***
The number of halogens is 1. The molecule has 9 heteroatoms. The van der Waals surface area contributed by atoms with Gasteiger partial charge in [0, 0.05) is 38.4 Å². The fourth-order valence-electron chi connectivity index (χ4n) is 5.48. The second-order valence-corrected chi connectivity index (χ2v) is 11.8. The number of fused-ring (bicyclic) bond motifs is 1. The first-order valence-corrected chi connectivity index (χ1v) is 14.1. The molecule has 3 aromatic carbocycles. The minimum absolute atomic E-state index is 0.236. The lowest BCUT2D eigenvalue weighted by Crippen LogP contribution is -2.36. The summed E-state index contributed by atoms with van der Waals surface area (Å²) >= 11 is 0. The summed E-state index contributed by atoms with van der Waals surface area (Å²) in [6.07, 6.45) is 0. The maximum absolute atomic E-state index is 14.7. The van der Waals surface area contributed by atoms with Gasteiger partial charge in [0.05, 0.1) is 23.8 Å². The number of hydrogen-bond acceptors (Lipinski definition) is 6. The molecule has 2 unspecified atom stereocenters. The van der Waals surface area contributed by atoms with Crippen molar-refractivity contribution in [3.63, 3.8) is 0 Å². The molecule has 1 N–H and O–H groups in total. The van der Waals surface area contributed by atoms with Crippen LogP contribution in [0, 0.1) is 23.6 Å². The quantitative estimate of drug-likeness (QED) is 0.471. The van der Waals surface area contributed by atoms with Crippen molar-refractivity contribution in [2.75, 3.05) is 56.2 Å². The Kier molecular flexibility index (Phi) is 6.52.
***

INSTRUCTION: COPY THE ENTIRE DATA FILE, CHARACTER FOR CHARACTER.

The number of halogens is 1. The molecule has 9 heteroatoms. The van der Waals surface area contributed by atoms with Gasteiger partial charge in [0, 0.05) is 38.4 Å². The fourth-order valence-electron chi connectivity index (χ4n) is 5.48. The second-order valence-corrected chi connectivity index (χ2v) is 11.8. The number of fused-ring (bicyclic) bond motifs is 1. The first-order valence-corrected chi connectivity index (χ1v) is 14.1. The molecule has 3 aromatic carbocycles. The minimum absolute atomic E-state index is 0.236. The lowest BCUT2D eigenvalue weighted by Crippen LogP contribution is -2.36. The summed E-state index contributed by atoms with van der Waals surface area (Å²) >= 11 is 0. The summed E-state index contributed by atoms with van der Waals surface area (Å²) in [6.07, 6.45) is 0. The maximum absolute atomic E-state index is 14.7. The van der Waals surface area contributed by atoms with Gasteiger partial charge in [0.05, 0.1) is 23.8 Å². The number of hydrogen-bond acceptors (Lipinski definition) is 6. The molecule has 2 unspecified atom stereocenters. The van der Waals surface area contributed by atoms with Crippen molar-refractivity contribution in [3.63, 3.8) is 0 Å². The molecule has 1 N–H and O–H groups in total. The van der Waals surface area contributed by atoms with Crippen LogP contribution in [0, 0.1) is 23.6 Å². The quantitative estimate of drug-likeness (QED) is 0.471. The van der Waals surface area contributed by atoms with Crippen molar-refractivity contribution in [2.75, 3.05) is 56.2 Å². The Kier molecular flexibility index (Phi) is 6.52.